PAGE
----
Minimalism: An Introduction, and How to Think About the Problem of All the Unnecessary Stuff.

Photo by Priscilla Du Preez

What is all this stuff for? This is a question one ought to ask themselves a lot. When I think about this question, it leads me to even more substantial questions about how and why I needed to accumulate all these things in the first place. I am talking about materialistic things. Your extra fifteen pairs of shoes, all the clothes you have and don’t wear, the mountains of books you have but won’t read, all the cutlery you have in your house (as if it’s a restaurant), and every other thing you own in your life that is cluttering your mental and physical space.

But perhaps you love the smell of books and having a collection of books in your study gives you an immense feeling of satisfaction. In that case it is okay to keep your books. This applies to all those things that ‘actually’ add value to your life, but don’t deceive yourself about things that you think are valuable to you when they’re simply clutter.

We need to acknowledge, however, that this capitalistic society is manipulating our interests and is deceiving us into buying a lot of things that we don’t need. Various companies are investing hefty sums of financial resources into researching the exploitable human vulnerabilities aimed at more consumerism.

Some people buy things they don’t need because they’re trying to fill a certain emotional gap. One leaves work on Friday evening all stressed out and tired. On their way home, they decide to pass by a boutique and buy 2 pairs of shoes and proceed to feel good for the rest of the evening. Then they spend the entire Sunday dreading the coming week before they realize it’s the same feeling from Friday evening. The cycle repeats itself over again.

We are now living in the most advertised-to culture in the history of the world. Everywhere you go there is something being sold to you. The billboards on your way to and from work, the ads on Twitter and Facebook, even on hospital websites are persuading you to buy the latest HD TV at a discount. The predictive ads are intelligently designed to precisely know us better than we even know ourselves with the sole goal of getting us to buy more things. Things we don’t need.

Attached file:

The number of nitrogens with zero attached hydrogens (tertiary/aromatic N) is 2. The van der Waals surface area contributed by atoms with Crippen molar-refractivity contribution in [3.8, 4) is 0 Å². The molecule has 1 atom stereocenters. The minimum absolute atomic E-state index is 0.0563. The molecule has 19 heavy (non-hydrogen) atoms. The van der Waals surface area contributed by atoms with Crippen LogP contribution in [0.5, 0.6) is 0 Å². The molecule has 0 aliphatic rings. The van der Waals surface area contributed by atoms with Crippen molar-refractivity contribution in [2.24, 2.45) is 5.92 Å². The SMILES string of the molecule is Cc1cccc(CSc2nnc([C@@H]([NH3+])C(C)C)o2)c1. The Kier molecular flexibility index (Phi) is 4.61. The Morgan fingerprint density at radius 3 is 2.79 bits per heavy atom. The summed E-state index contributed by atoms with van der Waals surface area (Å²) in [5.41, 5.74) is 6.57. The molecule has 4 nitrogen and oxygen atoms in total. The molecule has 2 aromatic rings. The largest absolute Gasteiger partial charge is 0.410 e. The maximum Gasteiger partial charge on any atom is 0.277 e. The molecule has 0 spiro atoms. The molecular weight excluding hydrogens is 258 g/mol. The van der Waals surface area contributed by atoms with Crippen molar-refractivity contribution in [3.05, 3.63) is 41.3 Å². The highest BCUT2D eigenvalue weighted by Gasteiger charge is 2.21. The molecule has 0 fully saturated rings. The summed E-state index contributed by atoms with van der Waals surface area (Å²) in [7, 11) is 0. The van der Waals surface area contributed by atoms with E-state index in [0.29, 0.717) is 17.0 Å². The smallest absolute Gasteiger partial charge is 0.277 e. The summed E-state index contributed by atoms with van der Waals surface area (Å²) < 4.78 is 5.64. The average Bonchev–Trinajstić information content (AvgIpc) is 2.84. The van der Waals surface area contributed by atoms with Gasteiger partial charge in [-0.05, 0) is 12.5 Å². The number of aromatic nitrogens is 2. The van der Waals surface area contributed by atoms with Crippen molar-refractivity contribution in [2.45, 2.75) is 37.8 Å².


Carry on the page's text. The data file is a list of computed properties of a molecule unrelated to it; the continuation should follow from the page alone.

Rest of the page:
In a technologically advanced age where you can purchase something and have it delivered to you in less than thirty minutes, there is no running away from the problem, not when we are still contaminated with the disease of instant gratification. To solve the problem, we need to first understand its source.

The society we live in has found a way of defining success in a materialist way that continues to indulge us into more and more consuming. To most people today, success and achievement means having a lot of stuff. A big house, another car, then another house in the country, or at the beach, and so on. The more stuff one has, the more successful they are perceived to be by society. And since these things require money, money that many of us don’t usually have, we have to work more for these things. As humans, we are conditioned to seek superiority among our peers and so we end up accumulating a lot of stuff that is continuously adding to our discontent by taking the place of things that would give us true happiness and meaning.

We are living in world of updates where every other month an updated version of the product you bought a few months ago is being sold to you (sometimes forcefully), because if you don’t update your device it won’t function as intended any longer. Technology is getting better and better and no one wants to be left behind. The result - we consume even more. As a result, people go into debt and are living hand to mouth, trying to look rich and successful before people they don’t actually love or even care about.

Companies are investing a lot of money into deficit advertisement which is designed to make the consumer feel inadequate if they don’t own a particular product. Most people can’t afford this sort of lifestyle but are worried, “What will people think of me if I drive just this old car and live in this tiny house?” And so we get entangled into the endless maze of more stuff; bigger house, another expensive car, and on, and on.

Most of us are living like that, consuming and buying things we don’t need to impress people we don’t like. But there is an alternative way of living life and still be successful, fulfilled, content and happy. It’s a lifestyle some call Minimalism.

Minimalism is about choosing the essential things. The philosophy seeks to find fulfillment of the desire to be enough (and successful) through community, having a purpose and in living a simple, less materialistic and emotionally uncluttered world.

Minimalism is about putting our values in the right things. If we seek to fill our lives with more material things, that is where we place our value. But with things, we always want more and more and can never be satiated. History has taught us the lesson but we never seem to learn from history anyway.

The more important things are family, community, and finding and fulfilling a certain purpose. Having ascertained that there is no fulfillment to be found in materialism, the reader now has a background to base on to answer the question of what gives them fulfillment. There is more on the subject of minimalism at



Sharing insights on personal growth, intentional living, and kaizen. I’m contributing to make the world better; I think writing is a fun way to do it. 😊

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Stephen Mwesigye

Stephen Mwesigye

Sharing insights on personal growth, intentional living, and kaizen. I’m contributing to make the world better; I think writing is a fun way to do it. 😊